But Johnson and Steil, who’ve never carried the City of Whitewater and never will, had a message for a statewide audience. The few, selected, non-local reporters they carefully situated gave Johnson and Steil the headline they wanted:

Wisconsin lawmakers hold roundtable on crime cartels in Whitewater; call on stricter border policies from Biden Administration.

People will not want to visit, shop, send their children to school, or live in a city that is identified, as this state story does, with a crime cartel. 

People who live here now will not want that either. A more level-headed look at Whitewater would have required a thoughtful set of stories, not a television station’s clickbait. 

For insightful local reporting, the kind that Johnson and Steil did not include in their political event, one should look instead to WhitewaterWise:

Johnson, Steil meet in Whitewater with law enforcement officials; policing challenges discussed and Johnson, Steil hold press conference in Whitewater, discuss immigration, border security initiatives.

That brings residents to the question of policing challenges in Whitewater. At the 11.7.23 meeting of the Whitewater Common Council, one councilmember mentioned the need for at least three more officers for Whitewater’s department.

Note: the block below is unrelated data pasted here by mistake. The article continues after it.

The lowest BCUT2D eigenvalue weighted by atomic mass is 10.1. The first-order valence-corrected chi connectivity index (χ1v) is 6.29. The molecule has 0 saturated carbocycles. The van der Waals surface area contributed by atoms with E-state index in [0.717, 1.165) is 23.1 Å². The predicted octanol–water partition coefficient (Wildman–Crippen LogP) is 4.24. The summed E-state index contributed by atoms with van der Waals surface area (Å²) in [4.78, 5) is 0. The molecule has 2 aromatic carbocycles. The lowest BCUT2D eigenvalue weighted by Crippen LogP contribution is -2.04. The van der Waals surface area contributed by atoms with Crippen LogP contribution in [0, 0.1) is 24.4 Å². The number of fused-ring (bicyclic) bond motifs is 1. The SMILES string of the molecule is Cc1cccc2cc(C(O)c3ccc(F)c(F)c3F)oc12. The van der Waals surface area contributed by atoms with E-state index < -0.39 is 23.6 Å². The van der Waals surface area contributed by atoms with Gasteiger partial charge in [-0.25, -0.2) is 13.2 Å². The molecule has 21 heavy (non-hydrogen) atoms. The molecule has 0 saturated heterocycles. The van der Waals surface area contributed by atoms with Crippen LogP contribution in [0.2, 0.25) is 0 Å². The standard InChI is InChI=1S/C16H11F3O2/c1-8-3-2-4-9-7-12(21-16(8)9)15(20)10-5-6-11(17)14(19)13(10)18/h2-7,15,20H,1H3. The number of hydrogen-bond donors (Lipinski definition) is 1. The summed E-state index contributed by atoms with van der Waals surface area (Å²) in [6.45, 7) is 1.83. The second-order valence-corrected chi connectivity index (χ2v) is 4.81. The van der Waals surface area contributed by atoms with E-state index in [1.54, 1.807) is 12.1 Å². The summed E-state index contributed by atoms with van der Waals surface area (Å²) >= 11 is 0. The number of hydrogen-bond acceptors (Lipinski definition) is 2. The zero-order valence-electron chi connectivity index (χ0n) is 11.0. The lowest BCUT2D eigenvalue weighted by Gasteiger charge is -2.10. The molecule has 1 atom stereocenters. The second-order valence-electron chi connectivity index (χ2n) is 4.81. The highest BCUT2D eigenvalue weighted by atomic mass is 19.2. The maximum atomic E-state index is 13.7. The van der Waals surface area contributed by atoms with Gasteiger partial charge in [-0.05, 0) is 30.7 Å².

It’s an understatement to say that the way to build consensus in Whitewater for an expanded force will not come from what officials in county, state, or federal offices think. Some in Whitewater will, surely, support the Johnson-Steil approach. The challenge that Whitewater’s department and council face is that a significant number here find Johnson & Steil objectionable (so much so that neither has ever carried the city vote). It’s not simply that Johnson & Steil are unpopular among Latinos here; they’re unpopular generally. 

An enduring consensus here will be the opposite of their approach: not turning up the dial to eleven, but turning it down to four, and then beginning the discussion. This approach will seem counter-intuitive, if not an invitation to trickery, to many who are addicted to the notion that raising the temperature is a sure-fire winner on this issue. (In some places, on some issues, it is; in Whitewater, on this issue, it won’t be.)

This libertarian blogger doesn’t, and never will, represent the government. Whitewater’s officials will have to sort out the local implications in Whitewater if they want incremental gains in both headcount and community relations for Whitewater. People choose freely, sometimes well, sometimes poorly.  

Much will depend here on how insightful local officials will be about their own local politics and community culture.

We’ll see.

Oops! Lion wanders through Italian town after escaping circus:

A lion prowled the streets of an Italian seaside town for several hours after escaping from a local circus, before being sedated and captured.